Installed power capacity has increased sharply in recent years, but Vietnam is still suffering from an electricity shortage.
A report from VietinBank Securities about the power sector showed that Vietnam continues facing a power shortage and has to import electricity from Laos and China.
Three reasons have been cited to explain why Vietnam has to import electricity, though many power projects exist.
First, there is an imbalance between power consumption and production. According to the National Electricity Regulatory Center, the southern region is the biggest electricity consumer witj more than 50 percent, but local supply can only supply 80 percent of the demand.
Second, the loss during transmission is high. Electricity is transmitted from the north to the south through the 500 KV north-south transmission line. The loss rate, though having decreased, remains relatively high.
|A report from VietinBank Securities about the power sector showed that Vietnam continues facing a power shortage and has to import electricity from Laos and China.|
Third, the power supply relies on hydraulic and coal-fired thermal power. Meanwhile, gas-fire thermal power, the main source of electricity for the South, has not received enough investment to develop.
Large-scale hydropower plants are located in the north because of the geographical conditions. And large coal-fired power plants are also situated in the north, because the biggest coal mine of Vietnam is in the northern province of Quang Ninh.
Since 2013, hydropower has been making a great contribution to the country’s electricity generation. However, the hydropower potential has been nearly fully exploited.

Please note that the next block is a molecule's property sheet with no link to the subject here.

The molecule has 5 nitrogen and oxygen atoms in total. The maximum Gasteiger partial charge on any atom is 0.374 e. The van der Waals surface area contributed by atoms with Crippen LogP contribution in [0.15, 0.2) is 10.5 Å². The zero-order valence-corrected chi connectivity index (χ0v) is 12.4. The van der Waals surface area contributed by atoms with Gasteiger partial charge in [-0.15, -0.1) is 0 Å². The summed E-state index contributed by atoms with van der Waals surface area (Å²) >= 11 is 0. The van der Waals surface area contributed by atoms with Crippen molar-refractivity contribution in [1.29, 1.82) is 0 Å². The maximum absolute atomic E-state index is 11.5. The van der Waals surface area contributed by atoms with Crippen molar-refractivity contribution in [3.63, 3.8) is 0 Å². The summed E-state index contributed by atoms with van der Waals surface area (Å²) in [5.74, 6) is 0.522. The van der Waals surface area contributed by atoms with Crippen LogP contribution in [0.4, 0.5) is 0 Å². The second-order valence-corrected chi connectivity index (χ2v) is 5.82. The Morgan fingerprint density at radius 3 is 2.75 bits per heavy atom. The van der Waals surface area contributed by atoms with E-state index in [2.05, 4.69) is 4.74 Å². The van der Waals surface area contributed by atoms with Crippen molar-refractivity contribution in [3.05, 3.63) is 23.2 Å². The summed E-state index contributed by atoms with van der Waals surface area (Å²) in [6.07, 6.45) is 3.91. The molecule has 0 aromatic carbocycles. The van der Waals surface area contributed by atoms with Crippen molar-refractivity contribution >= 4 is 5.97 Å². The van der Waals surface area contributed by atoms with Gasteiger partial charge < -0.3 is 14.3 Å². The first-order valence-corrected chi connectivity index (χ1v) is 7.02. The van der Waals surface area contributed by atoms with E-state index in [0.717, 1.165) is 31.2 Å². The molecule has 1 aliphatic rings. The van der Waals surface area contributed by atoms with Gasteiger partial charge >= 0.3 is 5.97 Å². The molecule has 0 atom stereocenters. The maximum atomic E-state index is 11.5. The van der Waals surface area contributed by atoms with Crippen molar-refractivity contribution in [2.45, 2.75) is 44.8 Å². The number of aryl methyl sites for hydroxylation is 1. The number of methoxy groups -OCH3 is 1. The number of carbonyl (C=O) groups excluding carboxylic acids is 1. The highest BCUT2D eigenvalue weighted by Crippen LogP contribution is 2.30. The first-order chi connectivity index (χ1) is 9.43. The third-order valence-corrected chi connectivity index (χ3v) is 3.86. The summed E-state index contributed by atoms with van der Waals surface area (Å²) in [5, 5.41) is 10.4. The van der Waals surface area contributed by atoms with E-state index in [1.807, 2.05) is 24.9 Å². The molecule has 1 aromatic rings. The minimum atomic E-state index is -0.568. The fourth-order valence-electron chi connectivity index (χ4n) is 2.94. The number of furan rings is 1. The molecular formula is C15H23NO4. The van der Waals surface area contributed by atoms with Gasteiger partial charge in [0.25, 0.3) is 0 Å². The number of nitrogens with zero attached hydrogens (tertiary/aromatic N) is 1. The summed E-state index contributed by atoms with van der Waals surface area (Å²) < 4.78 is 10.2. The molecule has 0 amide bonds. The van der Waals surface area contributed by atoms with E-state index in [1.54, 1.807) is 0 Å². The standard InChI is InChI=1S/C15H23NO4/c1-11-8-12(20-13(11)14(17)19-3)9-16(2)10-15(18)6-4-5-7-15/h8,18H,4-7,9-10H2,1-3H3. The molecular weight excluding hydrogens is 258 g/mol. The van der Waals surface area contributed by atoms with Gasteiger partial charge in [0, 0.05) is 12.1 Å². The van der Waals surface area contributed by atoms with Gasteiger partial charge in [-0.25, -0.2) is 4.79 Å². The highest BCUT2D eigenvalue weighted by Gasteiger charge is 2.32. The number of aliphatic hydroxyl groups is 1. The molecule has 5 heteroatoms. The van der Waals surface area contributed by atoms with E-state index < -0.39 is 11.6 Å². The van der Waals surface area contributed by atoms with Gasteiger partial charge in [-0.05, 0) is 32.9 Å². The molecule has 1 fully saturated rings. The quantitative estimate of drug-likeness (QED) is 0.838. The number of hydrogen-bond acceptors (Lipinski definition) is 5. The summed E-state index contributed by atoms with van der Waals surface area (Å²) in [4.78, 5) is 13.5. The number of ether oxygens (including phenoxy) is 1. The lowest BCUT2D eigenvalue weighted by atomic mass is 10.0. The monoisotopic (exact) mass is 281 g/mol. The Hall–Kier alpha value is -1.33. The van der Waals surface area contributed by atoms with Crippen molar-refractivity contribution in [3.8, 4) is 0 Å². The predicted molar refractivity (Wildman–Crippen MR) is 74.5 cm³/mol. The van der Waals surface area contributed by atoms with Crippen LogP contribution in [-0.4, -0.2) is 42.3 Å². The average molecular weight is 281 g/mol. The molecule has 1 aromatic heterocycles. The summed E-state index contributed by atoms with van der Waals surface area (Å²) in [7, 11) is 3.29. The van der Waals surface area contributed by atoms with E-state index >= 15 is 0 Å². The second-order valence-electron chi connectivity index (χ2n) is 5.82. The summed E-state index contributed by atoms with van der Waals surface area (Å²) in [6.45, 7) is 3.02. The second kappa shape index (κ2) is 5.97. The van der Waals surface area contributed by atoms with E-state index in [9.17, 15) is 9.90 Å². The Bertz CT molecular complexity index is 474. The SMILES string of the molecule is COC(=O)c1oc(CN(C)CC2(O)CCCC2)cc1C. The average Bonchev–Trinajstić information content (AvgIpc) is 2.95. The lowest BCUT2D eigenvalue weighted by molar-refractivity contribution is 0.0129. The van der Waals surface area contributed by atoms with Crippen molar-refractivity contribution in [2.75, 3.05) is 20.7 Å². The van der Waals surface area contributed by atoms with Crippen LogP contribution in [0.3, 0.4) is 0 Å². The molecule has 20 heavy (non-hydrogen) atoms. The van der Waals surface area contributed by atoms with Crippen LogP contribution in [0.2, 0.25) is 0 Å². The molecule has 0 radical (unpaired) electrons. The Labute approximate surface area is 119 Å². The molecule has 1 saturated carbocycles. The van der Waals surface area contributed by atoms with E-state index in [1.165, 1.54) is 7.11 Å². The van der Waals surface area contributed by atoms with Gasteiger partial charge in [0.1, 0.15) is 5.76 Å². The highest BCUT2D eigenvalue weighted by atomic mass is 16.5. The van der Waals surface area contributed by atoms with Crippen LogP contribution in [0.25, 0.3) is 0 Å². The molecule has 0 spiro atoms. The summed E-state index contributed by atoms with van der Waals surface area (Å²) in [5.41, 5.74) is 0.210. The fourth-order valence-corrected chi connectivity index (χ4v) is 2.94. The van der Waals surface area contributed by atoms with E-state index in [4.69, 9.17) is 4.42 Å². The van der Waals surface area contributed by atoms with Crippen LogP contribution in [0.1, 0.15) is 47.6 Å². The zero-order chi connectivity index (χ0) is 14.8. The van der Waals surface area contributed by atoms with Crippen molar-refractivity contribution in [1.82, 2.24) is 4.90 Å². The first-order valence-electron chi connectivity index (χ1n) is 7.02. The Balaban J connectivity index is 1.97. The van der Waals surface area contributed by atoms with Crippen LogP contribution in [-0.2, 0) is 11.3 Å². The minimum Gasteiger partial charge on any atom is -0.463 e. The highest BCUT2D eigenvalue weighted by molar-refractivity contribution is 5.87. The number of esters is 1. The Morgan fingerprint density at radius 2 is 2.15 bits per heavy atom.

Regarding thermal power, analysts said that the supply of coal and gas is unstable. The domestic coal output is not high enough to run domestic power plants, and Vietnam has to import coal.
According to EVN, by the end of June 30, 2019, 82 solar power plants were operating with the total capacity of 4,646 MW.
However, after they became operational, they often had to cut the electricity output and run at 60 percent of the designed capacity only.
Analysts pointed out that the problem lies in the massive investments in solar power plants in the provinces of Ninh Thuan, Binh Thuan and Dak Lak. This has resulted in pressure put on the transmission network in the region.
The typical characteristic of solar power plants is that they heavily depend on weather conditions and mostly operate in hours with high solar radiation level. When the weather conditions are favorable, all solar power plants generate power at the same time, thus overloading the transmission lines.
Commenting about the solar power development, Bao Viet Securities said the investments may slow down in the time to come. It is expected that the total solar power capacity will be 5,100 MW by the end of 2019.
In the context of a serious electricity shortage, importing electricity from China is unavoidable.
The preferential electricity purchase price of 9.35 cent per kwh expired one month ago, but the new price has not been fixed.